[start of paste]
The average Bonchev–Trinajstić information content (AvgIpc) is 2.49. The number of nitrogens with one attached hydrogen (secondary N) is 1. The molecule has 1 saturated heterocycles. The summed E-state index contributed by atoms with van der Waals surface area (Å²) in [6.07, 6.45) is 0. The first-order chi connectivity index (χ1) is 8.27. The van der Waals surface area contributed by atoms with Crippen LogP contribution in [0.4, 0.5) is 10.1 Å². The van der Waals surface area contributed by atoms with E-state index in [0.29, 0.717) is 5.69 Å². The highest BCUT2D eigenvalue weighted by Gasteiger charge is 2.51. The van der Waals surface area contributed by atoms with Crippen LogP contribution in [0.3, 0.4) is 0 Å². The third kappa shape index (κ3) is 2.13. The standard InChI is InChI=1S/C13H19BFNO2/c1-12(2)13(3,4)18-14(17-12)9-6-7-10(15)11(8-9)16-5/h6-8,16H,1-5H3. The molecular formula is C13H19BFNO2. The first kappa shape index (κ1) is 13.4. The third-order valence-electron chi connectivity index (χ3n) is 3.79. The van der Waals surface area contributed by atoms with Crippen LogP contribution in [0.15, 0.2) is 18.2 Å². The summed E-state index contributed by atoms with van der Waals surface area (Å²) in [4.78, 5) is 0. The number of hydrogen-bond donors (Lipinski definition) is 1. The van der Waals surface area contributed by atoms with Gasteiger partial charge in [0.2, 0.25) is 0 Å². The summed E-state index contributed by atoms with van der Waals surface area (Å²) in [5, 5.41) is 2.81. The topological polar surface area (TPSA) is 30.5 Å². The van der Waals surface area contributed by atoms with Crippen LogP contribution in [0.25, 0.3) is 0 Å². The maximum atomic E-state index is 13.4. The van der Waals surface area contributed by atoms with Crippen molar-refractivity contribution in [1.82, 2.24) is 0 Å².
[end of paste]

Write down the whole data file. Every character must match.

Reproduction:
The average Bonchev–Trinajstić information content (AvgIpc) is 2.49. The number of nitrogens with one attached hydrogen (secondary N) is 1. The molecule has 1 saturated heterocycles. The summed E-state index contributed by atoms with van der Waals surface area (Å²) in [6.07, 6.45) is 0. The first-order chi connectivity index (χ1) is 8.27. The van der Waals surface area contributed by atoms with Crippen LogP contribution in [0.4, 0.5) is 10.1 Å². The van der Waals surface area contributed by atoms with E-state index in [0.29, 0.717) is 5.69 Å². The highest BCUT2D eigenvalue weighted by Gasteiger charge is 2.51. The van der Waals surface area contributed by atoms with Crippen LogP contribution in [0.3, 0.4) is 0 Å². The third kappa shape index (κ3) is 2.13. The standard InChI is InChI=1S/C13H19BFNO2/c1-12(2)13(3,4)18-14(17-12)9-6-7-10(15)11(8-9)16-5/h6-8,16H,1-5H3. The molecular formula is C13H19BFNO2. The first kappa shape index (κ1) is 13.4. The third-order valence-electron chi connectivity index (χ3n) is 3.79. The van der Waals surface area contributed by atoms with Crippen LogP contribution in [0.15, 0.2) is 18.2 Å². The summed E-state index contributed by atoms with van der Waals surface area (Å²) in [4.78, 5) is 0. The number of hydrogen-bond donors (Lipinski definition) is 1. The van der Waals surface area contributed by atoms with Gasteiger partial charge in [0.2, 0.25) is 0 Å². The summed E-state index contributed by atoms with van der Waals surface area (Å²) in [5, 5.41) is 2.81. The topological polar surface area (TPSA) is 30.5 Å². The van der Waals surface area contributed by atoms with Crippen LogP contribution in [0.25, 0.3) is 0 Å². The maximum atomic E-state index is 13.4. The van der Waals surface area contributed by atoms with Crippen molar-refractivity contribution in [1.82, 2.24) is 0 Å².